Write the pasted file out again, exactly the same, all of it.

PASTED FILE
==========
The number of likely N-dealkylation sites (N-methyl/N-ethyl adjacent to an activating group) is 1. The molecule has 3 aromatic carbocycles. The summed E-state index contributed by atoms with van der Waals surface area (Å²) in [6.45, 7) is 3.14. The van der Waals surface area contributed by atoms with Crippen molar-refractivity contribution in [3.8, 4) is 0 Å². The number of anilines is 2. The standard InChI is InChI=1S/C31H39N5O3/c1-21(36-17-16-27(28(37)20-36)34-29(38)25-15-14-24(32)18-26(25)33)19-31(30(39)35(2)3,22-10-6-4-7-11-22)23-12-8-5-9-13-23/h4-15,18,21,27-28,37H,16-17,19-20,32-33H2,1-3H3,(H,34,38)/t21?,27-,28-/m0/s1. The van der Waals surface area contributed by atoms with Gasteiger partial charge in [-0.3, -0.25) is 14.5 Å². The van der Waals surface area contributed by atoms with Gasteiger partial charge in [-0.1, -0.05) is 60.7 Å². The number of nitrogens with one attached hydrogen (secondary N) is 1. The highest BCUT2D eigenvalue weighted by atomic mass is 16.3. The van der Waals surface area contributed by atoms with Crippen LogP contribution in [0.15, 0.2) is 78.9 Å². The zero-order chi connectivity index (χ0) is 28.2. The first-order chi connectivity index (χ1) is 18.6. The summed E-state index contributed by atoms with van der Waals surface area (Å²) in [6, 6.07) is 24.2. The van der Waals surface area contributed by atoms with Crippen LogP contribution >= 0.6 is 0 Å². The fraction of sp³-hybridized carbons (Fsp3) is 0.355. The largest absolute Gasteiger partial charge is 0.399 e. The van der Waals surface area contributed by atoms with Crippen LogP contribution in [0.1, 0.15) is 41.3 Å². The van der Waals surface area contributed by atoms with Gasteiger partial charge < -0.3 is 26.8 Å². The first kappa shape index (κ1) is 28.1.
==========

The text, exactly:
The number of likely N-dealkylation sites (N-methyl/N-ethyl adjacent to an activating group) is 1. The molecule has 3 aromatic carbocycles. The summed E-state index contributed by atoms with van der Waals surface area (Å²) in [6.45, 7) is 3.14. The van der Waals surface area contributed by atoms with Crippen molar-refractivity contribution in [3.8, 4) is 0 Å². The number of anilines is 2. The standard InChI is InChI=1S/C31H39N5O3/c1-21(36-17-16-27(28(37)20-36)34-29(38)25-15-14-24(32)18-26(25)33)19-31(30(39)35(2)3,22-10-6-4-7-11-22)23-12-8-5-9-13-23/h4-15,18,21,27-28,37H,16-17,19-20,32-33H2,1-3H3,(H,34,38)/t21?,27-,28-/m0/s1. The van der Waals surface area contributed by atoms with Gasteiger partial charge in [-0.3, -0.25) is 14.5 Å². The van der Waals surface area contributed by atoms with Gasteiger partial charge in [-0.1, -0.05) is 60.7 Å². The number of nitrogens with one attached hydrogen (secondary N) is 1. The highest BCUT2D eigenvalue weighted by atomic mass is 16.3. The van der Waals surface area contributed by atoms with Crippen LogP contribution in [0.15, 0.2) is 78.9 Å². The zero-order chi connectivity index (χ0) is 28.2. The first-order chi connectivity index (χ1) is 18.6. The summed E-state index contributed by atoms with van der Waals surface area (Å²) in [6, 6.07) is 24.2. The van der Waals surface area contributed by atoms with Crippen LogP contribution >= 0.6 is 0 Å². The fraction of sp³-hybridized carbons (Fsp3) is 0.355. The largest absolute Gasteiger partial charge is 0.399 e. The van der Waals surface area contributed by atoms with Crippen LogP contribution in [0.1, 0.15) is 41.3 Å². The van der Waals surface area contributed by atoms with Gasteiger partial charge < -0.3 is 26.8 Å². The first kappa shape index (κ1) is 28.1.